The history of poetry in film can be seen to have two main branches: the cinematic and the classically poetic. In cinematic history, the two were brought together almost from the start, with the avant garde and experimental movements of the early 20th century.
This genre of film was first explored in the 1920s by French Impressionists Germaine Dulac, Louis Delluc, Man Ray, Hans Richter, and others. In the mid-1960s and early 1970s this genre was further explored by the Beat Generation poets Lawrence Ferlinghetti, Allen Ginsberg, and Herman Berlandt, and developed into a festival held annually at the Fort Mason Center in San Francisco, California. (Wikipedia)
Poetry itself has its origins in the oral forms of ancient times, adapting and evolving over the last millennium with the arrival of the new technology of the printing press. It has been combined over time with art and music. Poetry film now marries audio and time-based visual media with the printed and spoken forms of poetry. There seems little doubt there are other emerging manifestations of poetry happening now.
In the Future, written and directed by Canadian experimental film-maker Mike Hoolboom, is from 1998. It is a piece complete in itself, but also part of a longer feature film, Imitations of Life, that is made up of several parts.
In a recent bio, Mike describes himself this way:
Born: Korean War, the pill, hydrogen bomb, playboy mansion. 1980s: Film emulsion fetish and diary salvos. Schooling at the Funnel: collective avant-geek cine utopia. 1990s: failed features, transgressive psychodramas, questions of nationalism. 2000s: Seroconversion cyborg (life after death), video conversion: feature-length, found footage bios. Fringe media archaeologist: author of 7 books, editor/co-editor 12 books. Curator: 30 programs. Copyleft yes. Occasional employments: artistic director Images Fest, fringe distribution Canadian Filmmakers. 80 film/vids, most redacted. 9 features. 30 awards, 12 international retrospectives. 2 lifetime achievement awards. 24 books, 15 mags, 40 interviews, 100+ essays, 40 sound clips.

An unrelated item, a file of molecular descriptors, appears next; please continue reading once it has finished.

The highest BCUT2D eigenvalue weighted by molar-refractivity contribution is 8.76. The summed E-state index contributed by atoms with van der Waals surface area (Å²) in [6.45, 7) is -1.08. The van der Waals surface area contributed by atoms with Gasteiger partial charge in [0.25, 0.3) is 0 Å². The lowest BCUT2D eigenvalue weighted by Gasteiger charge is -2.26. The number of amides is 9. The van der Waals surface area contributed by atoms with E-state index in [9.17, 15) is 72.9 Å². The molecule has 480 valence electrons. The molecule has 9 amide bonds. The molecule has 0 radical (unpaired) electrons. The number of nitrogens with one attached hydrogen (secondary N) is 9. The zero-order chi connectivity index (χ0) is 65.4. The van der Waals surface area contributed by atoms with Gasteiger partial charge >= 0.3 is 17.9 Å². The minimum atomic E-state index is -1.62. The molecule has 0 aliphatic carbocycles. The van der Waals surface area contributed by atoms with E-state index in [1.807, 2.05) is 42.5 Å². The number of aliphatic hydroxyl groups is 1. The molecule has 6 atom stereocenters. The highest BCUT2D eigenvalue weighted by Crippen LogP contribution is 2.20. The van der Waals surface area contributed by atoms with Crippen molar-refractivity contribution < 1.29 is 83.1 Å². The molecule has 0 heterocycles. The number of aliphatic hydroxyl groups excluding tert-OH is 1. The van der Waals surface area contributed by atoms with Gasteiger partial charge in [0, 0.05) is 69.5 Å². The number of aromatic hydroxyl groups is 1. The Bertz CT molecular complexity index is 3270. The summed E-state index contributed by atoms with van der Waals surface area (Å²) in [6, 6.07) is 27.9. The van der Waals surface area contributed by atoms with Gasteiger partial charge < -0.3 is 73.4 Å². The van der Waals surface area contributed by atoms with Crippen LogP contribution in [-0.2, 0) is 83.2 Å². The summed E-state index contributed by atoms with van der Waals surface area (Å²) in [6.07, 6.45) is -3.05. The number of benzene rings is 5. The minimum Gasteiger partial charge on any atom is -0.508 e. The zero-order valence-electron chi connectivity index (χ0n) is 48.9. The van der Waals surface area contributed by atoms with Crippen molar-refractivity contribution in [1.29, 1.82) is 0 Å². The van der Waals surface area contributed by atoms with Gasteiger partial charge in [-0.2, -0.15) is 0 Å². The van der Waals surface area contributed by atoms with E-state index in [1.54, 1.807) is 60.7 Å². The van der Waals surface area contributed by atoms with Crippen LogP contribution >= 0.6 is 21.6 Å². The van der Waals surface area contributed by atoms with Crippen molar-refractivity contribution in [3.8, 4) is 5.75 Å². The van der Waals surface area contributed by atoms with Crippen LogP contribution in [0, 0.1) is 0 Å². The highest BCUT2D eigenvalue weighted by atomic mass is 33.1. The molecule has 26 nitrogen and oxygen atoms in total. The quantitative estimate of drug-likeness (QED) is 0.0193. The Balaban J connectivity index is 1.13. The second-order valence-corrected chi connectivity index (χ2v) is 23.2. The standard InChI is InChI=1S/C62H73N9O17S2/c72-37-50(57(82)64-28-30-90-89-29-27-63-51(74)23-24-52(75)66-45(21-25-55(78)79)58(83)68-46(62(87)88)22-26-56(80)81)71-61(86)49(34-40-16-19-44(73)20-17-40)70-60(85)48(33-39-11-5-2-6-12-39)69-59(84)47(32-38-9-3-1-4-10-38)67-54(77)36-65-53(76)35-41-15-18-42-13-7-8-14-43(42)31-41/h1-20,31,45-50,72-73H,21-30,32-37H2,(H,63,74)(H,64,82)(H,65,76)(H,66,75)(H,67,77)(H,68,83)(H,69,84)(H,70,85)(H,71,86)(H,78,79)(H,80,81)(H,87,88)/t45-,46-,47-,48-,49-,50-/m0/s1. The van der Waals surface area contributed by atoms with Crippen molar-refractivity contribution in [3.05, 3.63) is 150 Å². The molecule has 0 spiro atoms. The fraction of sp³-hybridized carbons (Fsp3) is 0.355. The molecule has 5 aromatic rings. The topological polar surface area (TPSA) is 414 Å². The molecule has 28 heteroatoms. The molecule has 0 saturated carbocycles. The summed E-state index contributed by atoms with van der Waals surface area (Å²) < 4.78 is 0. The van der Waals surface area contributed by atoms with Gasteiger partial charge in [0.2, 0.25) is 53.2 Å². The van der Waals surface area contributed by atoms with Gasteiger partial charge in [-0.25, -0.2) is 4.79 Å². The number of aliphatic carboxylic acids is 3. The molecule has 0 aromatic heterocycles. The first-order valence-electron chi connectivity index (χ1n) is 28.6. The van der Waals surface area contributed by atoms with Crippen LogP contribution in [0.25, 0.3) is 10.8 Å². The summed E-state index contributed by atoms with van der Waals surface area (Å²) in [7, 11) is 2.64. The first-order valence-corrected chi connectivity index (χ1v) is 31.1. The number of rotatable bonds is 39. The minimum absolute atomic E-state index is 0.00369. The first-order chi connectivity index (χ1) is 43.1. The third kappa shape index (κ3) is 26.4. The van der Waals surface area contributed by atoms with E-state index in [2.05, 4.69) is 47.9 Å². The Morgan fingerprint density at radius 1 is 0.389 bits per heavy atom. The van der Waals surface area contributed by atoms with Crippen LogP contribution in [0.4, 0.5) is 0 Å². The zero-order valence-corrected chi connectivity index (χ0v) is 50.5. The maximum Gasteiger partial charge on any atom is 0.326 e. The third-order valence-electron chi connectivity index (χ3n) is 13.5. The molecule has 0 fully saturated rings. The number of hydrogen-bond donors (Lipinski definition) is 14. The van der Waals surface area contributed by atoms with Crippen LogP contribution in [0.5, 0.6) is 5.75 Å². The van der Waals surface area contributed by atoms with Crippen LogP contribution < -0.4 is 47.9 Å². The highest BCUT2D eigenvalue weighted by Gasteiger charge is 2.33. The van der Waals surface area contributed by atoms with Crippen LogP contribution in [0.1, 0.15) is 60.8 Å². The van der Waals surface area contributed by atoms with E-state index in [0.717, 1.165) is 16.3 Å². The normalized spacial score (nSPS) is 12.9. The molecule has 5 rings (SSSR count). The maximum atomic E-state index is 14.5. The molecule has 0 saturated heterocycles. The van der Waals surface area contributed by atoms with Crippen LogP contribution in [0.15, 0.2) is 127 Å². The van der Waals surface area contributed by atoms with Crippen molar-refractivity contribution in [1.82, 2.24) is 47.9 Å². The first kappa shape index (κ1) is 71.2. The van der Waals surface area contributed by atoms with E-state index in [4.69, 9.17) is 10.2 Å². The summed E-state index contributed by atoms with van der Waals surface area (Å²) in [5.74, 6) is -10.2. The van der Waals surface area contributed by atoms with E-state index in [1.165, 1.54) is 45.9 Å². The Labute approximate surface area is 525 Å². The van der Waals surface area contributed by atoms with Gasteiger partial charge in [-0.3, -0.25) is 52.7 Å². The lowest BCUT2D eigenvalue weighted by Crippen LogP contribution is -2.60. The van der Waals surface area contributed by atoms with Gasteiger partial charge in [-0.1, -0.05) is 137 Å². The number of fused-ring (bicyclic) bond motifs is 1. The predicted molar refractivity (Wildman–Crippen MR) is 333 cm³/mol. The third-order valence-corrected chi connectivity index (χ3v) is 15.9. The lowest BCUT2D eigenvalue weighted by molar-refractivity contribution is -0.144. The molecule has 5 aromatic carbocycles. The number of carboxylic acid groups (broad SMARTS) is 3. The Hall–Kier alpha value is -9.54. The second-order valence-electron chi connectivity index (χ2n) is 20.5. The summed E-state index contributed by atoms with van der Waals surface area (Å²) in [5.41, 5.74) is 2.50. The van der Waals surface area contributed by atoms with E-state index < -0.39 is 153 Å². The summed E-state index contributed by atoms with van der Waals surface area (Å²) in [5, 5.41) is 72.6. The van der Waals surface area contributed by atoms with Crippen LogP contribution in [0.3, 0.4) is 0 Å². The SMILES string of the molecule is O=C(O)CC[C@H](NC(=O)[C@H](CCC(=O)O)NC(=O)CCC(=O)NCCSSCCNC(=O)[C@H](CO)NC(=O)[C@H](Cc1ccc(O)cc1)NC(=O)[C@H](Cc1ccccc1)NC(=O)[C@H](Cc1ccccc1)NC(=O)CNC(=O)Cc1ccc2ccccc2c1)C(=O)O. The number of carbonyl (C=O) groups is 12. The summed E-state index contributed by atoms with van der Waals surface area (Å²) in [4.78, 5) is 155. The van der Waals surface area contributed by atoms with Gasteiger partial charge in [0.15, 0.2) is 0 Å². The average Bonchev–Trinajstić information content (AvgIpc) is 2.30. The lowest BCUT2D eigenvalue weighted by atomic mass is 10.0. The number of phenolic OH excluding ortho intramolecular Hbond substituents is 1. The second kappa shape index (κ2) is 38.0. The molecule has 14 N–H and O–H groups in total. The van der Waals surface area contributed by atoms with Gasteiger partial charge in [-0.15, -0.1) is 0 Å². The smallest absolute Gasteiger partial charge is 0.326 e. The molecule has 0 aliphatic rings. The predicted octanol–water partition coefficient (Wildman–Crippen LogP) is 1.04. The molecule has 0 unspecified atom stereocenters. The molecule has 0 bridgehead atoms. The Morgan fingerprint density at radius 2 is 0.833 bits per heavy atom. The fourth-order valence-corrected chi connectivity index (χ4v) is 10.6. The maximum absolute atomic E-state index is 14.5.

Indeed, his contribution to the contemporary field of experimental film is substantial. He is deservedly considered by many to be one of its greatest living artists.
In the Future draws its sublime image stream from moments in films from many sources. Most of these are unrecognisable from their original context. Its text is given visually on screen, a deep poetic meditation on photographic media and its relation to human identity. The film is prophetic in its vision of a world in which every moment will be photographed, until at last our identities become indistinguishable from photographs themselves. Prophetic again is its apocalyptic sense of where this might take us. This film from over 20 years ago seems even more relevant today.
An experimental filmpoem about side-stepping death. The style of filmmaking was inspired by the Materialist/Structural elements of Peter Gidal’s experimental film, Key (1968).
The piece encourages us towards a wider-awake vision, towards more sensitive ears, with attention facing both inwards and outwards, and on the perceptual spaces in between. True to the soul of our times, it is deeply moving and beautifully well-realised.
George Simpson is the creator of the soundtrack, providing a track called “Artemis”, from his album Still Points In The Turning World. Emotionally affecting, with an elegant and simple extended first movement, followed by expansion into expressive drama, the music coherently accompanies the visual and textual elements in an organic way.
All the elements of this video merge to become an audio-visual experience far more than any sum of its parts.